Jason, Ray, Vincent, Agenda week of 11-26-14

Group 1 Meeting

December 1, 2014

3:00 PM – 4:00 PM


Attendees: Jason Choy, Ray Chen, Vincent Cornelio

Objective: To present our current progress and our work plan.

I. Discuss the current progress of the project

  • Talk about the current progress of the game (10 min)
  • Talk about the current progress of the manual, while looking over it (5 min)
  • Discuss last week’s presentation and what we should change for the final presentation (10 min)


II. Future plans

  • Start making survey questions (15 min)
  • Discuss how to distribute survey (5 min)
  • Discuss how to begin the final write up (10 min)

Jason, Ray, Vincent, Progress Report #3

Group 1 – Jason Choy, Ray Chen, Vincent Cornelio
Professor Jill Belli
ENG 3773
Progress Report #3

Over the course of the past week, our group has been working vigorously on the game, the manual, and a Power Point for the upcoming presentation. Jason finalized the third level of the game and showed it to the other group members through videos. The group worked together on making the Power Point presentation: Vincent came up with a layout, which the other group members helped add to and modify, before creating the Power Point itself.

Jason also added onto the manual by creating a “Gameplay” section, which is now six pages long. Afterwards the group revised the manual, fixing errors and making any needed clarifications. The group will bring four copies of the manual to the presentation, and distribute them to the other groups.

Our Power Point presentation was put together as a group, with each member focusing on specific areas. Vincent wrote about researching other game manuals, Ray provided pictures on architectural influences that we used and will discuss them during the presentation. Jason will talk more about the game itself and its purpose.

We thought about the types of survey questions we’ll ask, but we haven’t advanced far enough to actually make a sample survey yet. We will probably get there next week, and begin talking about potential survey questions before making decisions and putting the actual survey together. But as of right now, our progress is moving along as planned.

Jason, Ray, Vincent, Minutes Week of 11-19-14

November 24, 2014
Attendees: Jason Choy, Ray Chen, Vincent Cornelio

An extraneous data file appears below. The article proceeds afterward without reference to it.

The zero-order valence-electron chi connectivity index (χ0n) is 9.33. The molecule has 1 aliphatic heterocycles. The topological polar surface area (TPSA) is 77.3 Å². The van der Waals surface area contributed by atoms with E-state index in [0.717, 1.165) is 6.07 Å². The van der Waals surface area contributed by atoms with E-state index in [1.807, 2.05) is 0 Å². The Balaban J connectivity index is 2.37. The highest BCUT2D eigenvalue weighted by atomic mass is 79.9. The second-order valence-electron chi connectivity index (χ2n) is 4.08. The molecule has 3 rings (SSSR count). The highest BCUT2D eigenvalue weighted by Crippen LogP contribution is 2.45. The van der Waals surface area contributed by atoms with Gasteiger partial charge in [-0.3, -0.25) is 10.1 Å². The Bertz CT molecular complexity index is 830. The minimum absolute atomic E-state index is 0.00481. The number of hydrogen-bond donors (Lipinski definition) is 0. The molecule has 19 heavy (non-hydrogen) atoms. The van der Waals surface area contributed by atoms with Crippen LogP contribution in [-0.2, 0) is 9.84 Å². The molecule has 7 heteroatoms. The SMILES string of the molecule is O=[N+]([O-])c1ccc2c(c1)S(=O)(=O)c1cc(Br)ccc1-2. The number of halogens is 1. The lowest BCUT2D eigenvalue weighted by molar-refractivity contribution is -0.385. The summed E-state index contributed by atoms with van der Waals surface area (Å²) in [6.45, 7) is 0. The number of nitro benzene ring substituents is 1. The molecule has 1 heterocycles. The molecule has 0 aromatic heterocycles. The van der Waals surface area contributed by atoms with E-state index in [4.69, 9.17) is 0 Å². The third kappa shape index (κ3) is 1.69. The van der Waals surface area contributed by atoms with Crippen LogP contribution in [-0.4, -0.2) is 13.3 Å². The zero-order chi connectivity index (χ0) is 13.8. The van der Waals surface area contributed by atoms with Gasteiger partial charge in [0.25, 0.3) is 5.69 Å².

Location: Virtual
Meeting called to order at 5:00 PM by Vincent Cornelio

I. Progress report

  • Jason presents a video showcasing the finalized first level of our game, which will be used on the presentation. Positive feedback.
  • All three members reviewed the current state of the game manual. More information was added to the gameplay section by Jason addressing things mentioned by Ray and Vincent, but it’s not yet complete.

II. Discussion of the Power Point presentation

  • We discussed the outline for our Power Point presentation, and came to the conclusion of 11 slides.
  • Jason informed us of a new video that he made showcasing the first level of our game, and we agreed to include it in our Power Point.
  • Unanimous agreement that we should read the second slide and closing slides of our Power Point together as a group.
  • Ray provided pictures of the dungeons and torture chambers to be placed in the Power Point, because he does not have access to the Microsoft Power Point program. Other members with the access to Power Point will be editing and adding to the slides.
  • Unanimous agreement that Jason should cover slide three, Vincent will cover slide four, Ray will cover slides 5-6 (pictures of the dungeon and torture chambers) and we will do the rest together.
  • On the day of the presentation, the group agreed that Jason should bring a flash drive with the Power Point (which will also be on Google Drive and probably Dropbox), and each member should bring printed copies of the game manual for the rest of the class to see.